best avenue for me.

Reply With Quote
Old 11-23-2011, 04:28 PM
Beartooth Regular
Join Date: Dec 2010
Location: marion,idk
Posts: 33
People might say that you have 2 more shots with a sluggun but really the first is the most important shot i would go with the inline with a cva optima .45 i can shoot accurately out to 275 yards. not so much with a slug gun
Reply With Quote
Old 11-27-2011, 04:37 PM
Beartooth Regular
Join Date: Sep 2008
Location: Higganum, ct
Posts: 323
My Encore will group 3 inches @ 200 yds with MMP orange sabots and 325 gr Leverevolution 458 bullets. 100 grains of BH209 launches this combo at 1700fps. My shotgun groups 4 to 5 inches at 100yds. Bottom line, if you're absolutely certain you won't shoot more than 100 yds, the shotgun is more convenient. When given a choice though, I go to the muzzleloader. I like the piece of mind in case I get a longer shot and my shotgun is a single shot anyway so I don't care about shot number 2 with either gun.
Reply With Quote
Old 11-28-2011, 04:19 AM
Wazz13's Avatar
Beartooth Regular
Join Date: Jan 2009
Location: Clymer, New York
Posts: 150
Muzzleloader is my choice for a few reasons. I have more confidence in my ML, because I shoot it a lot more. A pound of powder, bag of sabots, box of bullets and a tray of primers can last me a good while. The same amount of quality sabot slugs could run you 2-3 times more. Plus there is alot more smoke with a ML. JMO
"A free people ought not only to be armed and disciplined, but they should have sufficient arms and ammunition to maintain a status of independence from any who might attempt to abuse them, which would include their own government." -- George Washington
Reply With Quote
Old 05-02-2012, 09:03 AM
Registered User
Join Date: May 2012
Posts: 1
Hope this helps

I could sit here & tell you that you will get more for your money with a good inline muzzleloader & list countless reasons why but no need to I have videos of why on youtube. If you want to make a educated decision on this purchase & want some cold hard facts that make sense to anyone willing to listen. I have done this research for you Go to Google search type this in midwestprowler with no spaces in it go to my youtube channel & watch the videos there about muzzleloaders start with the video named Muzzleloader vs Shotgun part1.AVI then watch part 2 and the slug gun ammo & muzzleloader ammo video also.

I think you will be much happier with a good inline muzzleloader setup once you see all the pros & cons if your willing to put in a little effort & watch the videos. I hope this helps with your decision I use to be a diehard shot-gunner but after getting the muzzleloader that I reviewed in the videos on youtube & all my hours of research knowing nothing about muzzleloaders I made the videos to help others & avoid the pitfalls I would have ran into without researching. I know more about muzzleloaders & the facts as to why they are better then a shotgun now then I ever intended to but that's ok. I would rather be safe & have a good understanding then a fool with a gun & some ammo from the ammo mill .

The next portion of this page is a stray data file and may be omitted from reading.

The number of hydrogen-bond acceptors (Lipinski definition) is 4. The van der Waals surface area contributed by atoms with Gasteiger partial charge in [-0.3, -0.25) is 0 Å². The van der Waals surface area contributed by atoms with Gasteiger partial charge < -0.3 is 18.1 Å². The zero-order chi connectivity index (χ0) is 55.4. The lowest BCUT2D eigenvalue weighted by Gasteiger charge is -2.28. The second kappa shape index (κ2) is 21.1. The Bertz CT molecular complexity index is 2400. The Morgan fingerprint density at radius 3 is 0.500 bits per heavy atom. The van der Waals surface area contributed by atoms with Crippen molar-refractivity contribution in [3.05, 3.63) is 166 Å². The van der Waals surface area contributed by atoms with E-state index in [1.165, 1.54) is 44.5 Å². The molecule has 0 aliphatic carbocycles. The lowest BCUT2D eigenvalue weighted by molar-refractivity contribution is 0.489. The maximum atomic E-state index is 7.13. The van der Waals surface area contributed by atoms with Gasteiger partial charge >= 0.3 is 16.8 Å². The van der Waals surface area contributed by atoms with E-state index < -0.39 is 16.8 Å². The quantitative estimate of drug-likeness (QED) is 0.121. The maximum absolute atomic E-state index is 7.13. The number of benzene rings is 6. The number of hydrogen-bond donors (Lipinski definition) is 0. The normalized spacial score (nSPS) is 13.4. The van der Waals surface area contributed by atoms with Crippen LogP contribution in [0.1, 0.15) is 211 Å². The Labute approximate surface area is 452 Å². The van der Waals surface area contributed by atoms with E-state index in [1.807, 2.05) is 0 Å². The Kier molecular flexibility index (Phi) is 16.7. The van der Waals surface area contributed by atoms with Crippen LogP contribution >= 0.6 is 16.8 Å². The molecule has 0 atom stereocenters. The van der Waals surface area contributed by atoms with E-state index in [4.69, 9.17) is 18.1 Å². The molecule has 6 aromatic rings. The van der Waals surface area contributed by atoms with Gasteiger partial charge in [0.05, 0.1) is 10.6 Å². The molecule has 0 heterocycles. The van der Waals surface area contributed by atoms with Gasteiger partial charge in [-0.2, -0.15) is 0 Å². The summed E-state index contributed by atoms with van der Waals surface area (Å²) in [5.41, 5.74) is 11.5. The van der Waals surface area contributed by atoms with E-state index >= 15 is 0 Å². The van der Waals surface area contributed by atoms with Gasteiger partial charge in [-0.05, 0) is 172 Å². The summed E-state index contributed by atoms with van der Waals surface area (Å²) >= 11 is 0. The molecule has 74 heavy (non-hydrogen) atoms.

Hope this helps Keep safe & happy hunting P.S. Most people don't know this but a shotgun is measured by Ga short for - Gauge due to its varying bore diameter with the exception of the .410 shotgun. Guns measured by cal like a .50 cal inline muzzleloader is just that from start to end of bore .50 in diameter they don't vary that can make a big difference when shooting sabot sleeved ammo.

Last edited by Midwest Prowler; 05-02-2012 at 09:06 AM.
Reply With Quote
Old 05-02-2012, 10:02 AM
FrontierGander's Avatar
Beartooth Regular
Join Date: Oct 2009
Location: Boncarbo,Colorado
Posts: 482
inline of course!

Those slug shot guns can cost you $5 to $8 PER shot.
Frontier Muzzleloading
Reply With Quote

Thread Tools
Display Modes Rate This Thread
Rate This Thread:

Posting Rules
You may not post new threads
You may not post replies
You may not post attachments
You may not edit your posts

BB code is On
Smilies are On
[IMG] code is On
HTML code is Off
Trackbacks are On
Pingbacks are On
Refbacks are On

Similar Threads
Thread Thread Starter Forum Replies Last Post
So my muzzle loader of a different flavor! tacklebury Muzzleloaders 14 10-13-2011 06:08 PM
gave away my old muzzle loader zachaliles Muzzleloaders 14 10-04-2010 05:59 PM
Rifled Slug Barrel Question osprey572ci Shotguns, Shotgunning, and Shotshell Reloading 16 03-21-2010 02:46 AM
Muzzle loader barrel lengths sqdqo Muzzleloaders 5 10-31-2009 05:58 PM
Encore rifled slug... jgregory1186 Shotguns, Shotgunning, and Shotshell Reloading 1 12-23-2008 07:06 PM

All times are GMT -8. The time now is 06:00 PM.

< Contact Us - Shooters Forum - Archive - Privacy Statement >


All Content & Design Copyright © 1999-2002 Beartooth Bullets, All Rights Reserved
Privacy Statement | Contact Webmaster
Website Design & Development By Exbabylon Internet Solutions
Powered by vBulletin® Version 3.8.8
Copyright ©2000 - 2017, vBulletin Solutions, Inc.
SEO by vBSEO 3.6.1